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The HouseCo program holds auditions multiple times per year. The 8 cast members who are chosen each round complete an intensive four-phase cycle. Eventually, they create their own original Second City-style revue, performed every Saturday night at 7:30, 9:00 and 10:30 p.m. respectively in the de Maat Studio Theatre.
Here are 7 things alum Alex Manich learned during his tenure.
1. You’re Not Exactly a Second City Performer… Yet
Every person who has taken classes at The Second City has an aunt that’s told someone that they have a niece or nephew that performs at The Second City. My Aunt Debbie is probably doing this very thing right this moment.
Sometimes it’s while they’re introducing you, and other times you’re not even there to politely correct them by saying, ‘Well, I just take classes, performed in a Writing 6 show, finished Conservatory…” etc. Getting on a HouseCo team just exacerbates the problem of explaining to people what it is you do every Saturday night. I used the farm team analogy, except that Second City has farm teams for farm teams, and some of those farm teams are on cruise ships.
In other words, don’t expect explaining “what you do” to get any easier.
2. More Sports Analogies
I played high school football, and when I finally quit, I thought my days of gravel-voiced alpha males were through. I imagined directors to be soft-spoken, contemplative and sensitive people fostering our creative growth through positive reinforcement and heavy application of patchouli oil, but then I met Jim Carlson.
Unfortunately for HouseCo members in the post-Carlson era, Jim has moved on to the greener, more shallow pastures of Los Angeles, and all new HouseCo members will go without, what I assume was, the routine intimidation of all new ensembles. Jim was as close to a high school football coach a director gets without actually making you do up-downs.
Some things I learned in that first meeting with Jim Carlson:
- Don’t play kids on stage. Kids aren’t funny. Or Interesting.
- Loosen your tie. The funniest tie position is slightly down, slightly askew.
- Don’t have any expectations.
Speaking of which…
3. Don’t Judge Your Audience
One of the cool things about HouseCo is that you’re going to be doing shows for real people. Your audience is going to be made up of all sorts of folks, from singles on an organized meet-up to intoxicated middle-aged men stumbling north up Wells from the Gold Coast. I fell into an early trap of judging what the audience would or wouldn’t “get” before we even took the stage.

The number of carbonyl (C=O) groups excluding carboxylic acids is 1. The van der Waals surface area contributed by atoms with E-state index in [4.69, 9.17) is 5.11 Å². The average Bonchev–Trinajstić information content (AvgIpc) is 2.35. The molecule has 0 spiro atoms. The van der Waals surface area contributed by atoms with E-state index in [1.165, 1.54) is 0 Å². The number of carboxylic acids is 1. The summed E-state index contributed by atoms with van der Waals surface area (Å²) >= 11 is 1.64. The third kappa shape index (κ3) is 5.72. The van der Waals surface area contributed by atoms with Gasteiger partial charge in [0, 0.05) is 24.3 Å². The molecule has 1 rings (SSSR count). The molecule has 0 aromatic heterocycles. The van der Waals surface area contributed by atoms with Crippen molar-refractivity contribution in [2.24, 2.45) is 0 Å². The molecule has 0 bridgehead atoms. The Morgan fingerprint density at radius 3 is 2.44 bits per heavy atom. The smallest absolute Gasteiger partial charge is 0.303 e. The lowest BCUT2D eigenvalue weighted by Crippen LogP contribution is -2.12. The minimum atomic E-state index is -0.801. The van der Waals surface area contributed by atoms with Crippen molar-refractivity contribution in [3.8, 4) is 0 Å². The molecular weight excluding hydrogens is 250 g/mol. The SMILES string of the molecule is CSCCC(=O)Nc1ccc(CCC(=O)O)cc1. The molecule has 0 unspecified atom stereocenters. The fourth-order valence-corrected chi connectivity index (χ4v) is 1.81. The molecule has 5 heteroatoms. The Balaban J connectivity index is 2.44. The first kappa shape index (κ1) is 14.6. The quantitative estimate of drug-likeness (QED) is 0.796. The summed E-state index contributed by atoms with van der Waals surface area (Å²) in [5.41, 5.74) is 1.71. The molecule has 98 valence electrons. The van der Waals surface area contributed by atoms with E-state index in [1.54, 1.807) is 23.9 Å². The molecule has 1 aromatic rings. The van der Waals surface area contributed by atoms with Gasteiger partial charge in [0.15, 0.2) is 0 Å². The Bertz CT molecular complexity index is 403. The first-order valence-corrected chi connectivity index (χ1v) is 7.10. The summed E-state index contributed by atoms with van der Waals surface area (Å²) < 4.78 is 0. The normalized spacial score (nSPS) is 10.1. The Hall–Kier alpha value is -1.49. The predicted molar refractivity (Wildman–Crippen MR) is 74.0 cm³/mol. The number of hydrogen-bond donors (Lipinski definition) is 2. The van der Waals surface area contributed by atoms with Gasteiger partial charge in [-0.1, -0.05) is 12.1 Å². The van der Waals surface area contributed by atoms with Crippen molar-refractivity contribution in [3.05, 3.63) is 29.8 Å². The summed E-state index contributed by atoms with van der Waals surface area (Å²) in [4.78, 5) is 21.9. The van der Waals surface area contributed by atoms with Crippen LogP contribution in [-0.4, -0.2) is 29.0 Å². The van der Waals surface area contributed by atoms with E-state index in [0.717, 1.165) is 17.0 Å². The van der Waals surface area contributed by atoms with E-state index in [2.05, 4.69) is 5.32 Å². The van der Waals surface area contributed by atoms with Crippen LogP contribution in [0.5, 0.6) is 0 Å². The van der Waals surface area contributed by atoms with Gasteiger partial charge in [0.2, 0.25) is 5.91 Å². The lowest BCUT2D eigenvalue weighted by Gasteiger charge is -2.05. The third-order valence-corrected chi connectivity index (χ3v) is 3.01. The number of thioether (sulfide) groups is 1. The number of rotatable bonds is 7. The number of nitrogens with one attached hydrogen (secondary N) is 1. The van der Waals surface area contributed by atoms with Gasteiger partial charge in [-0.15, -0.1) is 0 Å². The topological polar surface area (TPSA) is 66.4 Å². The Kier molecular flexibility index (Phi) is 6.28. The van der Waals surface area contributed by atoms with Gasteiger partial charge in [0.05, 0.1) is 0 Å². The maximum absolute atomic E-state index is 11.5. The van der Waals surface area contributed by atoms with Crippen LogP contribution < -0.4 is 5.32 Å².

This changed when we performed an improvised Tennessee Williams play to a 20-person Sweet 16 party. I was prepared for a room full of blank stares and cell phone screens, but they loved it! You can’t have any preconceived notions of what your audience will or will not like– just play to have fun and do the best show you can do.
4. Get a Good Tailor
You’re in it for the long haul, so make sure you’re taking care of yourself physically, and if you don’t, get a good tailor. I had the good fortune to tear my pants while playing Freeze. I say tear, but it was more like the seat of my pants exploded. This all could have been avoided with a gym membership and good discipline, or at the very least– a halfway decent tailor.
5. Make Nice, Be Professional
HouseCo marked the first time I played on a team that wasn’t just my friends getting together in a dingy bar and boring the patrons. The guys have to wear suits.
And the girls have to wear whatever it is girls wear. Pant suits, I think. You also might be working with someone you’ve never met, and you still have to get along and do a good job. It’s just like a real job, except you’re less likely to tear your pants acting like a caveman.
6. The Old Town Ale House’s Juke Box is the Best
No better music to listen to while lying on a wooden church pew eating the random leftovers you found underneath it.
7. Be Grateful
I’m ashamed to admit there were a few times while I was performing in HouseCo that I was frustrated that every one of my Saturday nights was booked.
This is because I’m stupid.
HouseCo is an amazing opportunity to perform* regularly underneath the Piper’s Alley rooftop. You give up your Saturdays to be directed by and perform with some of the most talented people in the city. Very few people get the opportunity, and it’s worth sacrificing a whole lot more than your Saturday nights. It’s worth sacrificing a perfectly good pair of suit pants.
Not as a Second City performer necessarily/but kind of/not really.
Alex Manich is a former House Company member at The Second City Training Center. He can be seen performing with the iO Harold Team, Dutch, and can be heard hosting his weekly improvised podcast, The Overshare.” Follow Alex on Twitter @OvershareAlex.